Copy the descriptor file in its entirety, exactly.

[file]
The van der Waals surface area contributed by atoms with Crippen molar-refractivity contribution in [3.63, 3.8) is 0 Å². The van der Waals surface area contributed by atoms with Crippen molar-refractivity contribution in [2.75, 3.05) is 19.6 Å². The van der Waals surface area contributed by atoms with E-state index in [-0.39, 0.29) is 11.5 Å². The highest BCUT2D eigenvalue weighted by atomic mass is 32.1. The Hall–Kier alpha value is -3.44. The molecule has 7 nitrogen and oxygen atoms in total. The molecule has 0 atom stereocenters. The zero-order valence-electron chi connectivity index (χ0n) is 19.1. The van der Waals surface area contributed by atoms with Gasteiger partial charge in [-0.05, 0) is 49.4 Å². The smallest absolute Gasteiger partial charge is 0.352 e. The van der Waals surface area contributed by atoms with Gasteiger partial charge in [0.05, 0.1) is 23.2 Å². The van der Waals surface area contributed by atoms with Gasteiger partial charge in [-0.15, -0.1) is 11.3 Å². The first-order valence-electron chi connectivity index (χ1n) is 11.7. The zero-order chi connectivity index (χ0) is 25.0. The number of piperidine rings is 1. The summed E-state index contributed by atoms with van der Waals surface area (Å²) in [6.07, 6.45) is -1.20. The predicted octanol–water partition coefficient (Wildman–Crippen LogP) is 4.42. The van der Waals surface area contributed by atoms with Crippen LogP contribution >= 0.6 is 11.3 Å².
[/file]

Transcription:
The van der Waals surface area contributed by atoms with Crippen molar-refractivity contribution in [3.63, 3.8) is 0 Å². The van der Waals surface area contributed by atoms with Crippen molar-refractivity contribution in [2.75, 3.05) is 19.6 Å². The van der Waals surface area contributed by atoms with E-state index in [-0.39, 0.29) is 11.5 Å². The highest BCUT2D eigenvalue weighted by atomic mass is 32.1. The Hall–Kier alpha value is -3.44. The molecule has 7 nitrogen and oxygen atoms in total. The molecule has 0 atom stereocenters. The zero-order valence-electron chi connectivity index (χ0n) is 19.1. The van der Waals surface area contributed by atoms with Gasteiger partial charge in [-0.05, 0) is 49.4 Å². The smallest absolute Gasteiger partial charge is 0.352 e. The van der Waals surface area contributed by atoms with Gasteiger partial charge in [0.05, 0.1) is 23.2 Å². The van der Waals surface area contributed by atoms with Gasteiger partial charge in [-0.15, -0.1) is 11.3 Å². The first-order valence-electron chi connectivity index (χ1n) is 11.7. The zero-order chi connectivity index (χ0) is 25.0. The number of piperidine rings is 1. The summed E-state index contributed by atoms with van der Waals surface area (Å²) in [6.07, 6.45) is -1.20. The predicted octanol–water partition coefficient (Wildman–Crippen LogP) is 4.42. The van der Waals surface area contributed by atoms with Crippen LogP contribution >= 0.6 is 11.3 Å².